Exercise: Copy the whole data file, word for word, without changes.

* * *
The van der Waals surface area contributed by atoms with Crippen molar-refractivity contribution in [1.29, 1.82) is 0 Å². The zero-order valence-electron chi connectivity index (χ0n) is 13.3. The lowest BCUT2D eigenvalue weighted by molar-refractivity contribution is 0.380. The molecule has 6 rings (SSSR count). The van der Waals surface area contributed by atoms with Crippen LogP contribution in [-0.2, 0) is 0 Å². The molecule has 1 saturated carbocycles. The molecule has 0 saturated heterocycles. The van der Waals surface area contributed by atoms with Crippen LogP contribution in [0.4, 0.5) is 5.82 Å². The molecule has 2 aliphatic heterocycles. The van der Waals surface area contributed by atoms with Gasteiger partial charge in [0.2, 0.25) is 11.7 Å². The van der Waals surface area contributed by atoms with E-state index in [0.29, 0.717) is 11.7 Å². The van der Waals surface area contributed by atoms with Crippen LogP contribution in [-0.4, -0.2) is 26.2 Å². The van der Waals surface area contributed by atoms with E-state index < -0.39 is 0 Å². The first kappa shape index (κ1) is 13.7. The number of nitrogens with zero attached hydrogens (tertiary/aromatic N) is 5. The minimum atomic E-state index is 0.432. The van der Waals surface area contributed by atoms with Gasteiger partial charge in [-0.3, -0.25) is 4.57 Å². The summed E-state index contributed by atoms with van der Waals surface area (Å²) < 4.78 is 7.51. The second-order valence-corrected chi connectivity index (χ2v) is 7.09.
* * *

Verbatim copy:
The van der Waals surface area contributed by atoms with Crippen molar-refractivity contribution in [1.29, 1.82) is 0 Å². The zero-order valence-electron chi connectivity index (χ0n) is 13.3. The lowest BCUT2D eigenvalue weighted by molar-refractivity contribution is 0.380. The molecule has 6 rings (SSSR count). The van der Waals surface area contributed by atoms with Crippen LogP contribution in [-0.2, 0) is 0 Å². The molecule has 1 saturated carbocycles. The molecule has 0 saturated heterocycles. The van der Waals surface area contributed by atoms with Crippen LogP contribution in [0.4, 0.5) is 5.82 Å². The molecule has 2 aliphatic heterocycles. The van der Waals surface area contributed by atoms with Gasteiger partial charge in [0.2, 0.25) is 11.7 Å². The van der Waals surface area contributed by atoms with E-state index in [0.29, 0.717) is 11.7 Å². The van der Waals surface area contributed by atoms with Crippen LogP contribution in [-0.4, -0.2) is 26.2 Å². The van der Waals surface area contributed by atoms with E-state index < -0.39 is 0 Å². The first kappa shape index (κ1) is 13.7. The number of nitrogens with zero attached hydrogens (tertiary/aromatic N) is 5. The minimum atomic E-state index is 0.432. The van der Waals surface area contributed by atoms with Gasteiger partial charge in [-0.3, -0.25) is 4.57 Å². The summed E-state index contributed by atoms with van der Waals surface area (Å²) < 4.78 is 7.51. The second-order valence-corrected chi connectivity index (χ2v) is 7.09.